1/ Attorney General Merrick Garland appointed a special counsel to investigate the classified government records discovered at Biden’s private home and office. Biden said he was “cooperating fully and completely” with the Justice Department investigation into how classified information and government records from his time as vice president were stored. Federal law enforcement officials have interviewed multiple aides who worked for Biden in the final days of the Obama administration. Garland announced the appointment of former U.S. attorney Robert Hur after it was reported that a second batch of documents with classified markings were discovered in a space used by Biden since the Obama administration. “The extraordinary circumstances here require the appointment of a special counsel for this matter,” Garland said. “This appointment underscores for the public the department’s commitment to independence and accountability, and particularly sensitive matters and to making decisions indisputably guided only by the facts and the law.” Republicans on the House Oversight Committee, meanwhile, said that the appointment of a special counsel would not stop them from investigating Biden’s “mishandling of classified documents.” Biden said he was surprised to learn that classified documents were found at a private office he previously used, adding that his lawyers voluntarily and immediately contacted the National Archives to return the documents. Trump, meanwhile, intentionally didn’t return his documents after being repeatedly asked by the National Archives to do so, forcing a standoff for months that led to a subpoena and FBI search of Mar-a-Lago. (CNN / Associated Press / New York Times / Wall Street Journal / Washington Post / Politico / Bloomberg / CNBC)
2/ Kevin McCarthy suggested that the House would consider expunging one or both Trump impeachments. While McCarthy wasn’t explicit, he said “I would understand why members would want to bring that forward,” adding “and we’d look at it.” McCarthy also expressed sympathy for the things Trump “went through” as president. Trump was impeached twice: in 2019, for pressuring Ukraine to investigate his political rivals, and in 2021, for inciting the Jan. 6 insurrection. (Washington Post)
3/ Kevin McCarthy defended George Santos despite the freshman lawmaker admitting to lying about his background and multiple probes into his financial disclosures, campaign finances, and legal issues. “A lot of people here” have fabricated parts of their resumes, McCarthy claimed. Santos, meanwhile, has refused bipartisan calls for his resignation. “I wish well all of their opinions, but I was elected by 142,000 people,” Santos said. “Until those same 142,000 people tell me they don’t want me, uh, we’ll find out in two years.” (Axios / CNN / NBC News)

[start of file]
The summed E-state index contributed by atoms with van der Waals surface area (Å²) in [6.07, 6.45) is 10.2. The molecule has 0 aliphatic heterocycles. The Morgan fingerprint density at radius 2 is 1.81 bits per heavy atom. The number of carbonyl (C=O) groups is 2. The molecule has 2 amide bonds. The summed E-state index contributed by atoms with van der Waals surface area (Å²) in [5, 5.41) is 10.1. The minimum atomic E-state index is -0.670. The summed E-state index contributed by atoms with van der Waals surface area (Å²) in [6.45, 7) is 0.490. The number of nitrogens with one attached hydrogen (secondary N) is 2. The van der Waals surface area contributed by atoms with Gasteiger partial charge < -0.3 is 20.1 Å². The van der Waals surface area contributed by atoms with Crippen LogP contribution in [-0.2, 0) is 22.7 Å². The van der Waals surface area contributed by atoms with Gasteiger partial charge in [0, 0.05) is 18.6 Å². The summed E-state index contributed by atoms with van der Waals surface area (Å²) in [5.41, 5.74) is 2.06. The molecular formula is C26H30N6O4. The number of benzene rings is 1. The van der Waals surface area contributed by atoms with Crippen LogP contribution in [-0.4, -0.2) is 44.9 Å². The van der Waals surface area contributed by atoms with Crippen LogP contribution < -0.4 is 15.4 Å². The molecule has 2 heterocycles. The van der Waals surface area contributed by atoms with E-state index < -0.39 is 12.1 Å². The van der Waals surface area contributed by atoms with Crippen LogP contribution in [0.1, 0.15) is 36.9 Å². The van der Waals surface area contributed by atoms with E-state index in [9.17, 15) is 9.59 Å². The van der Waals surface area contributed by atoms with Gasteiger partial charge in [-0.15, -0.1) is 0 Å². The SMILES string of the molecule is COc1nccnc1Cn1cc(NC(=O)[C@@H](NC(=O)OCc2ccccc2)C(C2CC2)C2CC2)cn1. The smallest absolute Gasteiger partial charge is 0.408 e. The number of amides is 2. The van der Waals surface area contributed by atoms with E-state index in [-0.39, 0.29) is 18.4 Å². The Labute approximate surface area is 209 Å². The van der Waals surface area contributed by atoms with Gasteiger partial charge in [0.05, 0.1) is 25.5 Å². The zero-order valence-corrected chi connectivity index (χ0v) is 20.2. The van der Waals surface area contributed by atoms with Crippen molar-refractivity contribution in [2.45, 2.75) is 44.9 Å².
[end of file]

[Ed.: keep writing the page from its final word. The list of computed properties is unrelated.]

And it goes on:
Efforts to elect George Santos may have run afoul of campaign finance rules. “The Federal Election Commission said it had no evidence that RedStone Strategies was registered as a political group, and there do not appear to be any records documenting its donors, contributions or spending.” (New York Times)
George Santos was paid for work at company accused of Ponzi scheme later than previously known. “Santos received payments as recently as April 2021 from a financial services company accused by the Securities and Exchange Commission of a “classic Ponzi scheme,” according to a court-appointed lawyer reviewing the firm’s assets.” (Washington Post)
4/ U.S. inflation fell to 6.5% in December compared with a year earlier – a sixth straight monthly decline. The annual inflation rate declined from 7.1% in November and a four-decade high of 9.1% in June. On a month-to-month basis, inflation fell by 0.1% in December. The Federal Reserve aims for 2% inflation on average. Cooling inflation puts the Fed on track to reduce the size of its interest-rate increases to a quarter-percentage-point starting in February. The central bank’s current benchmark rate is 4.3% after holding rates near zero for two years following the coronavirus pandemic. (Associated Press / CNN / Wall Street Journal / Bloomberg / CNBC / New York Times / NBC News)
5/ Alabama’s attorney general suggested that a pregnant person could be prosecuted for taking abortion pills despite the Biden administration expanding access to the drugs. Alabama’s near-total abortion ban, which took effect after the Supreme Court overturned Roe v. Wade, exempts abortion seekers from prosecution and instead targets providers. Alabama Attorney General Steve Marshall nevertheless suggested that the state could still prosecute pregnant people under a 2006 state chemical endangerment law used to protect children from exposure to illicit drugs. Chemical endangerment is a felony in Alabama. Prosecutors have since extended the law to apply to pregnant people who take any drugs while pregnant or exposed their fetuses to drugs, essentially treating a fetus as a distinct person, regardless of their level of development. (Washington Post / 1819 News / AL.com / The Hill / CBS News)
6/ Republican legislators in Virginia introduced a bill to count a pregnant person’s fetus as a passenger in the car pool lane on highways, advancing so-called personhood laws that seek to protect the rights of the unborn through unconventional means. The legislation would require a pregnant person to have their pregnancy “certified” with the state Transportation Department, which would then be “linked” to automated toll collection devices in vehicles. Republicans in Texas introduced a similar measure last year. (NBC News)
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